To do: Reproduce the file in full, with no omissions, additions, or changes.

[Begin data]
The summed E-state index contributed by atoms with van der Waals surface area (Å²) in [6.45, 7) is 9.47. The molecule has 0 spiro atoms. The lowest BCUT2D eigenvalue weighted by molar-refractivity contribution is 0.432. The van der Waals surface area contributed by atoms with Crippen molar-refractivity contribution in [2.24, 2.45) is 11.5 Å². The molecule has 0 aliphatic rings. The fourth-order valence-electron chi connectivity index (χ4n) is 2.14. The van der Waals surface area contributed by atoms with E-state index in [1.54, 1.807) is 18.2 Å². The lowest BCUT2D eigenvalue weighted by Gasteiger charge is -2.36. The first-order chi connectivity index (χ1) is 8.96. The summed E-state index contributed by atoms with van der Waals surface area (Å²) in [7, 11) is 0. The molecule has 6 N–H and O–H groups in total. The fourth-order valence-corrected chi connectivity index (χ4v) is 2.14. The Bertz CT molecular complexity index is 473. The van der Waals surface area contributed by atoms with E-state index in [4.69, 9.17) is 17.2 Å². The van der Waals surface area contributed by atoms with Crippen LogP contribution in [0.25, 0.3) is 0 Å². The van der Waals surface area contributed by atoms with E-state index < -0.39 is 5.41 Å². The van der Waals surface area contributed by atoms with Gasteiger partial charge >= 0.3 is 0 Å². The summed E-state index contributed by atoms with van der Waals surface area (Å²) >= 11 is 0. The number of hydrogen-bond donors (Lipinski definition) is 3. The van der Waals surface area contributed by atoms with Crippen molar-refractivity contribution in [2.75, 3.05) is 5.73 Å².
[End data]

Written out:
The summed E-state index contributed by atoms with van der Waals surface area (Å²) in [6.45, 7) is 9.47. The molecule has 0 spiro atoms. The lowest BCUT2D eigenvalue weighted by molar-refractivity contribution is 0.432. The van der Waals surface area contributed by atoms with Crippen molar-refractivity contribution in [2.24, 2.45) is 11.5 Å². The molecule has 0 aliphatic rings. The fourth-order valence-electron chi connectivity index (χ4n) is 2.14. The van der Waals surface area contributed by atoms with E-state index in [1.54, 1.807) is 18.2 Å². The lowest BCUT2D eigenvalue weighted by Gasteiger charge is -2.36. The first-order chi connectivity index (χ1) is 8.96. The summed E-state index contributed by atoms with van der Waals surface area (Å²) in [7, 11) is 0. The molecule has 6 N–H and O–H groups in total. The fourth-order valence-corrected chi connectivity index (χ4v) is 2.14. The Bertz CT molecular complexity index is 473. The van der Waals surface area contributed by atoms with E-state index in [4.69, 9.17) is 17.2 Å². The van der Waals surface area contributed by atoms with Crippen LogP contribution in [0.25, 0.3) is 0 Å². The van der Waals surface area contributed by atoms with E-state index < -0.39 is 5.41 Å². The van der Waals surface area contributed by atoms with Gasteiger partial charge >= 0.3 is 0 Å². The summed E-state index contributed by atoms with van der Waals surface area (Å²) >= 11 is 0. The number of hydrogen-bond donors (Lipinski definition) is 3. The van der Waals surface area contributed by atoms with Crippen molar-refractivity contribution in [2.75, 3.05) is 5.73 Å².